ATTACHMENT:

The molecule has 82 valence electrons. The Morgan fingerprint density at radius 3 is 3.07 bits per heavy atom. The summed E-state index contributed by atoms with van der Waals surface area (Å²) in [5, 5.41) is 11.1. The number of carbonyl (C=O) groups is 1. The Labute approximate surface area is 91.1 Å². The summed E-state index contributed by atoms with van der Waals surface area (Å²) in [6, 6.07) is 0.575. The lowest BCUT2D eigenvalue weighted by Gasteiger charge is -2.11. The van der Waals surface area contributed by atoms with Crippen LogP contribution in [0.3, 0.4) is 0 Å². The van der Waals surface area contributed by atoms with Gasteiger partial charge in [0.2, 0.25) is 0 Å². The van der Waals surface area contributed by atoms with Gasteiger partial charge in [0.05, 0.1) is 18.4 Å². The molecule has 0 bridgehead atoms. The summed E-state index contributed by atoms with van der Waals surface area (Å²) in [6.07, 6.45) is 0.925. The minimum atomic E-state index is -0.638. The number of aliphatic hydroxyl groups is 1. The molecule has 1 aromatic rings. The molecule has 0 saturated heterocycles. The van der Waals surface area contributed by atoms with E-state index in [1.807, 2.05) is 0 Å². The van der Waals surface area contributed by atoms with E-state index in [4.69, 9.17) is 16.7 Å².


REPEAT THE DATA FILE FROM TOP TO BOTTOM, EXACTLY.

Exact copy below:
The molecule has 82 valence electrons. The Morgan fingerprint density at radius 3 is 3.07 bits per heavy atom. The summed E-state index contributed by atoms with van der Waals surface area (Å²) in [5, 5.41) is 11.1. The number of carbonyl (C=O) groups is 1. The Labute approximate surface area is 91.1 Å². The summed E-state index contributed by atoms with van der Waals surface area (Å²) in [6, 6.07) is 0.575. The lowest BCUT2D eigenvalue weighted by Gasteiger charge is -2.11. The van der Waals surface area contributed by atoms with Crippen LogP contribution in [0.3, 0.4) is 0 Å². The van der Waals surface area contributed by atoms with Gasteiger partial charge in [0.2, 0.25) is 0 Å². The van der Waals surface area contributed by atoms with Gasteiger partial charge in [0.05, 0.1) is 18.4 Å². The molecule has 0 bridgehead atoms. The summed E-state index contributed by atoms with van der Waals surface area (Å²) in [6.07, 6.45) is 0.925. The minimum atomic E-state index is -0.638. The number of aliphatic hydroxyl groups is 1. The molecule has 1 aromatic rings. The molecule has 0 saturated heterocycles. The van der Waals surface area contributed by atoms with E-state index in [1.807, 2.05) is 0 Å². The van der Waals surface area contributed by atoms with E-state index in [4.69, 9.17) is 16.7 Å².